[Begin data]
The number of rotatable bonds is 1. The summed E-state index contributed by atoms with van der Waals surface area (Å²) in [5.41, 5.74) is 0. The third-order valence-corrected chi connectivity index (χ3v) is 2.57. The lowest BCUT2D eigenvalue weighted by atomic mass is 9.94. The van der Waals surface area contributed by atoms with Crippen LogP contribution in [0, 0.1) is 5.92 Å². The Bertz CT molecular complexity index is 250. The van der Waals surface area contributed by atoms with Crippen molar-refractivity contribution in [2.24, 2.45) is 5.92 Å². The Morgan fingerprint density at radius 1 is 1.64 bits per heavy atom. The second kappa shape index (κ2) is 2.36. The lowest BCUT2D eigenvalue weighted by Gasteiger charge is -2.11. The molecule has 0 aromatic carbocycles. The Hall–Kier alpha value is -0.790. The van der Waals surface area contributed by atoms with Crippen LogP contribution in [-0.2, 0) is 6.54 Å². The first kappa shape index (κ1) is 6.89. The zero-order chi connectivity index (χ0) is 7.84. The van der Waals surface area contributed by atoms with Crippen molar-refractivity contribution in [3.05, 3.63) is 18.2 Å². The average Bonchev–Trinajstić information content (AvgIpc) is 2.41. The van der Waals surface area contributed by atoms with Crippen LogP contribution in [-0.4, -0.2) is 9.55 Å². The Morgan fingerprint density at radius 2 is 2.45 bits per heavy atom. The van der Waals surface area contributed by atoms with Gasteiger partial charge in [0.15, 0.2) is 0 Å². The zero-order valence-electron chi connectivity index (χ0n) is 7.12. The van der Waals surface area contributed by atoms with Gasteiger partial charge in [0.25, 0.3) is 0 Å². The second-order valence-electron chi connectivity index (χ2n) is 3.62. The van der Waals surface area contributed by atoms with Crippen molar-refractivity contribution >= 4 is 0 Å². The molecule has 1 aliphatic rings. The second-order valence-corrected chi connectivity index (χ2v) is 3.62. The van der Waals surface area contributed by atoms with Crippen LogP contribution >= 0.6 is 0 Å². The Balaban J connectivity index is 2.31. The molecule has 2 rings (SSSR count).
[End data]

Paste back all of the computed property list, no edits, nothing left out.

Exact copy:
The number of rotatable bonds is 1. The summed E-state index contributed by atoms with van der Waals surface area (Å²) in [5.41, 5.74) is 0. The third-order valence-corrected chi connectivity index (χ3v) is 2.57. The lowest BCUT2D eigenvalue weighted by atomic mass is 9.94. The van der Waals surface area contributed by atoms with Crippen LogP contribution in [0, 0.1) is 5.92 Å². The Bertz CT molecular complexity index is 250. The van der Waals surface area contributed by atoms with Crippen molar-refractivity contribution in [2.24, 2.45) is 5.92 Å². The Morgan fingerprint density at radius 1 is 1.64 bits per heavy atom. The second kappa shape index (κ2) is 2.36. The lowest BCUT2D eigenvalue weighted by Gasteiger charge is -2.11. The molecule has 0 aromatic carbocycles. The Hall–Kier alpha value is -0.790. The van der Waals surface area contributed by atoms with Crippen LogP contribution in [-0.2, 0) is 6.54 Å². The first kappa shape index (κ1) is 6.89. The zero-order chi connectivity index (χ0) is 7.84. The van der Waals surface area contributed by atoms with Crippen molar-refractivity contribution in [3.05, 3.63) is 18.2 Å². The average Bonchev–Trinajstić information content (AvgIpc) is 2.41. The van der Waals surface area contributed by atoms with Crippen LogP contribution in [-0.4, -0.2) is 9.55 Å². The Morgan fingerprint density at radius 2 is 2.45 bits per heavy atom. The van der Waals surface area contributed by atoms with Gasteiger partial charge in [0.15, 0.2) is 0 Å². The zero-order valence-electron chi connectivity index (χ0n) is 7.12. The van der Waals surface area contributed by atoms with Gasteiger partial charge in [0.25, 0.3) is 0 Å². The second-order valence-electron chi connectivity index (χ2n) is 3.62. The van der Waals surface area contributed by atoms with Crippen molar-refractivity contribution >= 4 is 0 Å². The molecule has 1 aliphatic rings. The second-order valence-corrected chi connectivity index (χ2v) is 3.62. The van der Waals surface area contributed by atoms with Crippen LogP contribution >= 0.6 is 0 Å². The Balaban J connectivity index is 2.31. The molecule has 2 rings (SSSR count).